Aortic Valve Replacement (AVR)

Where is the Aortic Valve Located?

The aortic valve is a one-way valve that is located between the left ventricle and the aorta.

Aortic Valve Replacement (AVR)

When the left ventricle contracts, it pushes blood out of the ventricle, through the aortic valve, into the aorta and out to the rest of your body. Unlike a TAVR, the surgical AVR typically requires 3 to 5 days in the hospital afterwards but it is a "tried and true" surgery which has been practiced for over 50 years.

Conditions Treated

Aortic Stenosis: when the valve does not open all the way, limiting the blood flow coming out. Causes include bicuspid aortic valve, rheumatic valve disease and natural aging of the valve.

Aortic Regurgitation: when the valve does not close all the way and is "leaking" blood back into the heart. Causes include hypertension, infected valve, aneurysm in the aorta and congenital valve defects.

What to Expect

The patient receives a sedative medication through an IV and is in a deep sleep for the procedure. He or she has a breathing tube and is connected to a ventilator. Once all the tubes and monitors are in place, incisions are made in one or both legs or one of the wrists to access the blood vessels to be used for the grafts. The surgeon makes an incision down the center of the chest, separates the two halves of the breastbone and spreads them apart to expose the heart to replace the valve. Once completed, chest tubes and pacing wires are placed and the sternum is closed.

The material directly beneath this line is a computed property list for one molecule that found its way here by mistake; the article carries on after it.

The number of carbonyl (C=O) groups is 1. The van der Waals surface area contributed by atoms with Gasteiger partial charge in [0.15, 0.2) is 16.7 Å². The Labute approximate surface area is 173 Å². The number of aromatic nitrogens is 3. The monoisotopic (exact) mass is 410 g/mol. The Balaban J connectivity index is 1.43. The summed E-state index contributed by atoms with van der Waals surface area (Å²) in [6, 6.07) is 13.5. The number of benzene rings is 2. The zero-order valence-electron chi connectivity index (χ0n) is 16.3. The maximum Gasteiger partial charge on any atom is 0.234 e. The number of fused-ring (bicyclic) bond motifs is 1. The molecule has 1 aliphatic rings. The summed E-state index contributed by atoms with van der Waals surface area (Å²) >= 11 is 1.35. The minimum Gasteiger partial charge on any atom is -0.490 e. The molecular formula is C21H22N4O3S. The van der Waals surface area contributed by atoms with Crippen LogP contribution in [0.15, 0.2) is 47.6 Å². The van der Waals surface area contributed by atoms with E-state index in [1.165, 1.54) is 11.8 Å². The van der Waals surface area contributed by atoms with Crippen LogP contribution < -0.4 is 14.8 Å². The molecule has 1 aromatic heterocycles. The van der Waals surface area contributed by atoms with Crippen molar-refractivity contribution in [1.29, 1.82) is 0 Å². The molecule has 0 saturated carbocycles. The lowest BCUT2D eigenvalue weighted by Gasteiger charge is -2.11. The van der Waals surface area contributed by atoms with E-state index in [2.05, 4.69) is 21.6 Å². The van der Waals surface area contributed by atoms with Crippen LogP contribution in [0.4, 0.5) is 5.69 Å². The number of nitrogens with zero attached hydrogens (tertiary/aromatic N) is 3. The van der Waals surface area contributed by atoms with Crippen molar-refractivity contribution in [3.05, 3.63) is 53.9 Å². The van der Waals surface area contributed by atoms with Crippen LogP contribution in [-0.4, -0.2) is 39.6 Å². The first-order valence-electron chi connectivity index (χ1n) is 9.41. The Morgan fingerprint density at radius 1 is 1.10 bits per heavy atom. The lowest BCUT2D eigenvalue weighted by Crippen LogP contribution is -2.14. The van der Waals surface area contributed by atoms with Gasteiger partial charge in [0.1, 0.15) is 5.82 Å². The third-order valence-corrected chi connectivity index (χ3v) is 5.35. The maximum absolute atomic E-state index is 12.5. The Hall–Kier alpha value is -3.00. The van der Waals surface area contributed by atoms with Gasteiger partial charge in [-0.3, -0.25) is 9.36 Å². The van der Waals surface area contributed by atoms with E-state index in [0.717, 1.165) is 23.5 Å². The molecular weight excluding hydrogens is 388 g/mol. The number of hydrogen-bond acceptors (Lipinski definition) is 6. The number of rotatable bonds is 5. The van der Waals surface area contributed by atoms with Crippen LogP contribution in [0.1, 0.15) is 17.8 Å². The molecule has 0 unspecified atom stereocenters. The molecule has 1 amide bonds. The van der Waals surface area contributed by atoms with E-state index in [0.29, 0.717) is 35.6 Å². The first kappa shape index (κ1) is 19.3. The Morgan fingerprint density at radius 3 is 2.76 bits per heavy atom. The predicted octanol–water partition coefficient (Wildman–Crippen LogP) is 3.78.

After surgery, the patient is typically taken to the recovery room before being taken to the cardiac intensive care unit (CICU) to be closely monitored. The patient has a breathing tube until they are stable enough to breathe on their own, usually the same day. A nurse will help the patient cough and take deep breaths every two hours to keep mucus from collecting in the lungs and possibly causing pneumonia. The patient will also start with a liquid diet and gradually advance to more solid foods as they are deemed fit to tolerate them. Patients will usually transfer to Open Heart Step Down (OHSD) on post-op day 1.

While on OHSD, if you continue to progress well, the chest tubes and pacing wires will be removed by post-op day 3. Once you are able to ambulate on room air, you are usually ready to go home.